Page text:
Tuesday, January 29, 2008

Simon Schama's Power of Art

A friend lent me his DVD set of "Simon Schama's Power of Art," and I'm making my way through the episodes. The Caravaggio episode is fantastic and captures all the intensity--and paradox--of this artist who produced such sublime religious pictures yet had such a turbulent personal life. (I love love LOVE Caravaggio's work.) One of Caravaggio's last paintings, "David with the Head of Goliath," serves as the framing piece for this episode, as Schama begins and ends with it. The Jacques-Louis David episode is also excellent, revolving around the painter's "Death of Marat." As Schama explains, the "Death of Marat," for all its beauty, was born of violence and David's allegiance to a faction of French Revolutionaries. I saw that painting in Brussels many years ago--even knowing the story behind it, it takes your breath away.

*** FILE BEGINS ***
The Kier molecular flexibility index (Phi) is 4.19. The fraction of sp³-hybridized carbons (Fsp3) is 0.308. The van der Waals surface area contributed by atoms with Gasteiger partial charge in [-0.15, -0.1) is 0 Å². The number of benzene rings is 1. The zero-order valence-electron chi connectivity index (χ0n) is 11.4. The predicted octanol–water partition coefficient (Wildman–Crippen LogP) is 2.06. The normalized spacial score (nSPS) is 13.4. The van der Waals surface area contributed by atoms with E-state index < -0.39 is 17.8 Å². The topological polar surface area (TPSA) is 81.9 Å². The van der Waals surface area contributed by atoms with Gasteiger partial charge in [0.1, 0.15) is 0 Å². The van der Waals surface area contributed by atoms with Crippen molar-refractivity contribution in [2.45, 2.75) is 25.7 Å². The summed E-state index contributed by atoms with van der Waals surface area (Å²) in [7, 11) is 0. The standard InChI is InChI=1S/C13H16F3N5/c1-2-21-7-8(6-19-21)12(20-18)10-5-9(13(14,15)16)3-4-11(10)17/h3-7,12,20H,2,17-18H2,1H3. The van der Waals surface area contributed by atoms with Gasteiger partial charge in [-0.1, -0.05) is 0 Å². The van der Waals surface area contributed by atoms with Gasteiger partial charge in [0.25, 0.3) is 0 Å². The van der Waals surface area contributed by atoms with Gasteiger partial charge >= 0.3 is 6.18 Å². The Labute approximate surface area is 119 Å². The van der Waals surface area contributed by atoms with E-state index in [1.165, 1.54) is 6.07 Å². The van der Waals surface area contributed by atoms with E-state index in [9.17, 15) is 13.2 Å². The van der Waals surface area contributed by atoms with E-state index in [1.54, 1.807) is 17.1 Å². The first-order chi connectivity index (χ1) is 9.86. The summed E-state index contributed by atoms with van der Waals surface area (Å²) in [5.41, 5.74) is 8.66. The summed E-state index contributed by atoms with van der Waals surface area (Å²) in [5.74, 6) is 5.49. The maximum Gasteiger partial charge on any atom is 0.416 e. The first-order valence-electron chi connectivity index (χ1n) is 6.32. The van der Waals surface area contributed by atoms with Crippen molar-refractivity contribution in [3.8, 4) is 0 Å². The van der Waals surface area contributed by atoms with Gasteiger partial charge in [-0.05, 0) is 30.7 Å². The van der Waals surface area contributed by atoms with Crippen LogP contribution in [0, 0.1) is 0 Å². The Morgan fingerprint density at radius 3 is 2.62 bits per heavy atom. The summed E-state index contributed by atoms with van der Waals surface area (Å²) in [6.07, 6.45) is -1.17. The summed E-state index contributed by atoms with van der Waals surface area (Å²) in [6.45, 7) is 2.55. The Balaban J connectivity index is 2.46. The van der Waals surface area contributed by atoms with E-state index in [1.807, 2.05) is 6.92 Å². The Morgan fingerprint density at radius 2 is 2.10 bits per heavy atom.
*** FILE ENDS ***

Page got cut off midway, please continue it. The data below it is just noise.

The van Gogh episode is good but not the best van Gogh documentary I've seen. Schama uses "Wheatfield with Crows" as the framing piece here. He mostly avoids the usual sensationalism and makes extremely important points about Vincent's populism--his desire to produce an art for the people--as well as his education ("insatiable bookworm," Schama calls him). He also stresses the careful deliberation that went into Vincent's work, contrary to the oft-image of the mad painter slapping paint on the canvas. Andy Serkis (aka Gollum from Lord of the Rings) plays van Gogh in small segments, reciting quotations from Vincent's letters to Theo. He doesn't look much like Vincent, so this distracted me, and I could have done without the shot of Serkis eating yellow paint (the most sensationalist bit in the episode--well, it could have been worse, he could have been hissing "Myyyyy preccccious"). The choice of quotes to present, however, is excellent and shows the complexity of Vincent's character: tender one moment, selfish the next, visionary the next. Worth seeing.

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